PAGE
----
Aziraphale said, “I saw a picture.”
“Oh?” replied Crowley, with the air of someone who had been caught not paying attention to a conversation. Only, in his defence, they hadn’t strictly been having one. While they hadn’t been conversing, he had been leaning back against one of the pillars in the heart of the bookshop, the lamplight catching in his hair, and Aziraphale’s face had been pressed into the crook of his neck, tasting the crease of his skin. “Yeah? Today? That’s nice.”
“Ah, no. Some time ago.”
“Right.” Crowley sounded slightly baffled. “Me too. Seen loads of them, to be honest.”
Aziraphale somewhat reluctantly removed himself from the vicinity of Crowley’s neck. He smoothed his hands, careful and precise, down the lapels of Crowley’s jacket. He swallowed, and began the process of assembling a sentence from the moving parts of his mind. But before he had to, Crowley, eyes flicking across his face, quirked his lips in comprehension.
“Oh yeah?” he said, sounding decidedly more interested.
Crowley had an easy language for all of this, delicious and unlovely. It lived somewhere on the back of his tongue, ready to tumble out at any moment. To be tossed casually across a room, to be murmured into Aziraphale’s ear. Go on, put your fingers inside me. When I get you home, I want to fuck you up against the front door. I can’t stop thinking about coming in your mouth, can I— Aziraphale knew all the words, obviously, inside-out, and their etymologies too. But the command of them, the context, was different.
What Aziraphale did have were a thousand and one images, ideas, all well-worn in thought. Many, many specifics: more, possibly, than Crowley. Some had coincided very happily with Crowley’s dark-tongued requests. Others had simply come about in the natural exploration of things. But there were yet others that Aziraphale was coming to realise, uncomfortably, that he would have to articulate in order to bring them about, and grant them the uneasy power of existing outside of himself.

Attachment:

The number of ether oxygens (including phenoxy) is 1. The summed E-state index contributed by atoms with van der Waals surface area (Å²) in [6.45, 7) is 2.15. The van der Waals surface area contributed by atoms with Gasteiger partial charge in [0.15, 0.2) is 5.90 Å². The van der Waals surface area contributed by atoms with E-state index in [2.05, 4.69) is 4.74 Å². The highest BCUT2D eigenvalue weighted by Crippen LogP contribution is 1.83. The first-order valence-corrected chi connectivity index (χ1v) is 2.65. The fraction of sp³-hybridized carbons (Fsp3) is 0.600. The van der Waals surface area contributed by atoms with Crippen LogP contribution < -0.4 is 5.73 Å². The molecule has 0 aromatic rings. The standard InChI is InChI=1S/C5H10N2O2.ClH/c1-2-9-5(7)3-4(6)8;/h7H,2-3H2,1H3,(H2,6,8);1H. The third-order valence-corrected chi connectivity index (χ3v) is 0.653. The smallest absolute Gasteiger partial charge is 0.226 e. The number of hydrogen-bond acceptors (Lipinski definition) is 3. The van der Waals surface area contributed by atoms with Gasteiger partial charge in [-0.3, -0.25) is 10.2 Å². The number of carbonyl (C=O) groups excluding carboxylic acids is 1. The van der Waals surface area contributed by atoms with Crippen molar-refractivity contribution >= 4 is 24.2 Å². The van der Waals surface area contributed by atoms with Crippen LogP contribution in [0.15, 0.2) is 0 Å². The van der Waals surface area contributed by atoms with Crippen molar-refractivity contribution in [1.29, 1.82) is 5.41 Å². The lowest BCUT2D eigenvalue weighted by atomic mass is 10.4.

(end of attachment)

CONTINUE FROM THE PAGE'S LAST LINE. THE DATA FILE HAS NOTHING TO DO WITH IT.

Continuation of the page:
“Don’t tell me,” Crowley was saying. “Ganymede. No, Saint Sebastian.”
“It was more a postcard, really.”
“Bognor Regis. Blackpool Tower. You want to do it like we’re on a dirty weekend away.”
“Do stop it, Crowley.”
Crowley smiled at him, looking fond, but also somehow radiating the word Shan’t.
“It was— well. An intimate postcard.”
Crowley looked like he’d just been handed a bottle of something very expensive and told it had been stolen from somewhere very important. “Really?” he said. “Back room of an antiques shop? Stumbled across something salacious?” He wrapped his tongue around the word like it might slither away from him.
“Something like that,” said Aziraphale.
“Something like that?”
“It was an establishment near here, actually, I believe.”
“Right, sorry,” said Crowley, his eyebrows grazing his hairline, “let me just re-calibrate the story here. Big jump, you understand. From you gazing up at a canvas in the National Gallery to you rifling through porn in a sex shop. You can see how I have some catching up to do.”
“I do live in Soho, you know,” said Aziraphale, faintly annoyed. “I’m— interested, obviously.”
“Obviously.” Crowley’s fingers traced the shape of Aziraphale’s shoulder, dipped momentarily under the collar of his shirt. “So, this picture.”
“Yes. Hm. It was a photograph of, well, a young person, who…” Aziraphale pressed his lips together, irritated with himself. “He was on his knees.”